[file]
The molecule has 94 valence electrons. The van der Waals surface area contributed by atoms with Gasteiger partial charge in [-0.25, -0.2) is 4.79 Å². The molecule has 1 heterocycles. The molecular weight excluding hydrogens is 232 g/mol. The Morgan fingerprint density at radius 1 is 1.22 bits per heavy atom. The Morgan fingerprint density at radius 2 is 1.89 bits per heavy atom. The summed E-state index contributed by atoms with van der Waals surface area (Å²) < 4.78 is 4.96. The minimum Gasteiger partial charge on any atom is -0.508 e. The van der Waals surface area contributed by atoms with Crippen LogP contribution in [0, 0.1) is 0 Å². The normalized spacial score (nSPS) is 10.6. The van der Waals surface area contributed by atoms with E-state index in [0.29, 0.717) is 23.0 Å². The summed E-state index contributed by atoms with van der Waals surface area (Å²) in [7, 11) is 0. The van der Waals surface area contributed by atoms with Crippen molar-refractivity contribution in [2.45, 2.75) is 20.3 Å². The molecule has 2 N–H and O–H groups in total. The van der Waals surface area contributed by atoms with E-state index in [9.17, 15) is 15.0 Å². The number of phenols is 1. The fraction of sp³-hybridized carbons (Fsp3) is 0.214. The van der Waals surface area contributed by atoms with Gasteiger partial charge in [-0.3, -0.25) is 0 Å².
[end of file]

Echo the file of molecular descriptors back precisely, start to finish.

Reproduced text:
The molecule has 94 valence electrons. The van der Waals surface area contributed by atoms with Gasteiger partial charge in [-0.25, -0.2) is 4.79 Å². The molecule has 1 heterocycles. The molecular weight excluding hydrogens is 232 g/mol. The Morgan fingerprint density at radius 1 is 1.22 bits per heavy atom. The Morgan fingerprint density at radius 2 is 1.89 bits per heavy atom. The summed E-state index contributed by atoms with van der Waals surface area (Å²) < 4.78 is 4.96. The minimum Gasteiger partial charge on any atom is -0.508 e. The van der Waals surface area contributed by atoms with Crippen LogP contribution in [0, 0.1) is 0 Å². The normalized spacial score (nSPS) is 10.6. The van der Waals surface area contributed by atoms with E-state index in [0.29, 0.717) is 23.0 Å². The summed E-state index contributed by atoms with van der Waals surface area (Å²) in [7, 11) is 0. The van der Waals surface area contributed by atoms with Crippen molar-refractivity contribution in [2.45, 2.75) is 20.3 Å². The molecule has 2 N–H and O–H groups in total. The van der Waals surface area contributed by atoms with E-state index in [9.17, 15) is 15.0 Å². The number of phenols is 1. The fraction of sp³-hybridized carbons (Fsp3) is 0.214. The van der Waals surface area contributed by atoms with Gasteiger partial charge in [-0.3, -0.25) is 0 Å².